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II.4-6 Notes

Exordium: Return to a review of past precedent.

Decrevit: The subject verb core of the sentence is senatus decrevit = the senate decreed. When a Roman author reverses this word order, the effect is best captured in English by translated by postponing the subject: There was a decree by the senate. Compare fuit quondam ista virtus = there was once such virtue.

ut: decerno takes a jussive clause as its direct object; this is actually a form of indirect discourse, or indirect command: the Senate decreed that the consul do something; here the direct command was: videat consul ne res publica detrimente capiat: let the consul see to it that the republic receive no damage.

L. Opimius, cos. 121, when Gaius Gracchus (the brother of Tiberius Gracchus, see above) took to violence in order to advance his reforms. Opimius received the so-called Senatus Consultum Ultimum. He crushed the rebellion with at the cost of about 3,000 Roman lives and afterward condemned a large number to death in a special quaestio. He was prosecuted the following year, but acquitted. Some felt that this gave constitutional standing to the senate advise.

videret: imperfect subjunctive according to sequence.

ne: video, when it means see to it or watch out, takes a jussive noun clause as its object, another indirect command.

quid: The indefinite pronouns quis, quid, quisque, quidque, etc. often take a partitive genitive: see unum quemque nostrum above. Here, quid requires the partitive genitive detrimenti as a kind of explanation. One might be just as comfortable considering the genitive to be a genitive of the rubric: let the republic receive nothing under the rubric of damage.

quasdam: There are three main types of indefinite pronoun in Latin: quis, quid, which doubts the very existence of the person or thing (hence, it is often found after si, nisi, num, and ne); aliquis, aliquid, which assumes the existence of the person or thing but is uncertain about the particular characteristics; and quidam, quaedam, quodam, which assumes both the existence and the particular characteristics, but refuses to identify precisely. Thus, quidam, quaedam, quodam may be used to apologize for a metaphor (a certain bond holds the humanities together) or to insinuate who or what without actually naming the person or thing. It is usually rhetorically effective when you want the audience to assume that you and they are in agreement, but do not want to risk an disagreement about particulars.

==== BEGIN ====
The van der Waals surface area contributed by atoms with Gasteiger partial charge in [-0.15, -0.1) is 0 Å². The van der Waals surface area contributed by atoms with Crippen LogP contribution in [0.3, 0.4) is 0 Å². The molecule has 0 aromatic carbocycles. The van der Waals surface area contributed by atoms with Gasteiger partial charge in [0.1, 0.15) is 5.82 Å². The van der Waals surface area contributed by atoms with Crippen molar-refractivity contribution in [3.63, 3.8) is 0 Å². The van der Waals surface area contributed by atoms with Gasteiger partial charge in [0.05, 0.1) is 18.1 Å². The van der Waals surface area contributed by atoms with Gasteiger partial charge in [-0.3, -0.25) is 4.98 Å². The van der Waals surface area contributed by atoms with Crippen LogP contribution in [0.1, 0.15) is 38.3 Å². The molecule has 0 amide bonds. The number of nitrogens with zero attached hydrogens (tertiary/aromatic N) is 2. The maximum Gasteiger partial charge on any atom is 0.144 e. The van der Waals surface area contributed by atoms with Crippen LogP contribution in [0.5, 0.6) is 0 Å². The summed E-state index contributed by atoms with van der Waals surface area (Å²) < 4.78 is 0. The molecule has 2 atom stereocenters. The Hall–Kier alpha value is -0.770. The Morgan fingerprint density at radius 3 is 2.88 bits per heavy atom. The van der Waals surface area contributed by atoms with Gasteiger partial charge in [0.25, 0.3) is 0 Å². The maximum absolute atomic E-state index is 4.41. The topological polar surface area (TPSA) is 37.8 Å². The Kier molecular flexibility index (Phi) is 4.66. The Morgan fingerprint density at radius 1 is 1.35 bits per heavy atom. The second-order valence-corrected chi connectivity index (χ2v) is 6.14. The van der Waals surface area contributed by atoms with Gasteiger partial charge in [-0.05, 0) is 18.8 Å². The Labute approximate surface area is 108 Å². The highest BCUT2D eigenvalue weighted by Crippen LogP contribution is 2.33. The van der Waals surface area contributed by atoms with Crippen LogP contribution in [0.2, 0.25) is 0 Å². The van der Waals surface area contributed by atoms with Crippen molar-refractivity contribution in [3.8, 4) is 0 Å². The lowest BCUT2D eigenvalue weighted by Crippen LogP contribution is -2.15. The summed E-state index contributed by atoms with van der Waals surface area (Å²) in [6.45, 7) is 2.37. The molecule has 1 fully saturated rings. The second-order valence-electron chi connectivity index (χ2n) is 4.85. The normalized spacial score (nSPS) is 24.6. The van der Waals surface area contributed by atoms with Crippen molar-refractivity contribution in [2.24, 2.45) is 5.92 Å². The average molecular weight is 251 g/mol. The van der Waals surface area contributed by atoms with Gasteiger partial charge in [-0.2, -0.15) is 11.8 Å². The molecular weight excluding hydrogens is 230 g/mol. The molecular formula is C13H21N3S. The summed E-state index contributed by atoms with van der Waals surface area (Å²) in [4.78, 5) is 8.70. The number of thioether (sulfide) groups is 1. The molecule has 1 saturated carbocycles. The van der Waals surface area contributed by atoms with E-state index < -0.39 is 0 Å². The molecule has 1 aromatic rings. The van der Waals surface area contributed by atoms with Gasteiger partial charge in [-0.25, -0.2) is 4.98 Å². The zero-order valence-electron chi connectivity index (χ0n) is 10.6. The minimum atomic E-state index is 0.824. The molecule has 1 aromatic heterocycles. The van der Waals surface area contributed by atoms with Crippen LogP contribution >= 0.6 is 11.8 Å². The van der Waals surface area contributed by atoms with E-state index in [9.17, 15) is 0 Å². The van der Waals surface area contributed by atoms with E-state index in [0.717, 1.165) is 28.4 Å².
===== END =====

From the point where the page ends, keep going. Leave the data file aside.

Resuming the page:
Gaius Gracchus, the younger brother of Tiberius Gracchus.

patre: Tiberius Gracchus, cos. 177, 163, an eminent political figure in his time.

avo: Scipio Africanus, the conquerer of Hannibal.

maioribus: For instance, Tiberius Gracchus, son of the consul of 238 and consul himself in 215.

M. Fulvius: Originally a supporter of Tiberius Gracchus, he served on the Gracchan land commission from 130 on. He proposed citizenship for the Italian towns in order to solve the land problem; he was himself consul in 125, but became Tribune of the Plebs in 122 in order to help Gaius Gracchus.

[*] Note the parallel structure of the two sentences: verb, prepositional phrase, subject, description of subject.

simili senatus consulto: This refers to the sentence above that begins Decrevit quondam and it is in a parallel position in the thought: decrevit interfectus occissus; simili consultomors. The ablative can be thought of as an ablative of means with permissa or as an ablative of accordance with.

C. Marius: Another novus homo who proceded directly to the consulship in 106 BCE, and held it for the sixth time in 100 BCE. His agents, Saturninus and Servilius Glaucia, went too far in trying to promote his and their own interests in Marius, having received from the Senate the so-called Senatus Consultum Ultimum crushed their revolt and killed them.

consulibus: Dative with permissa.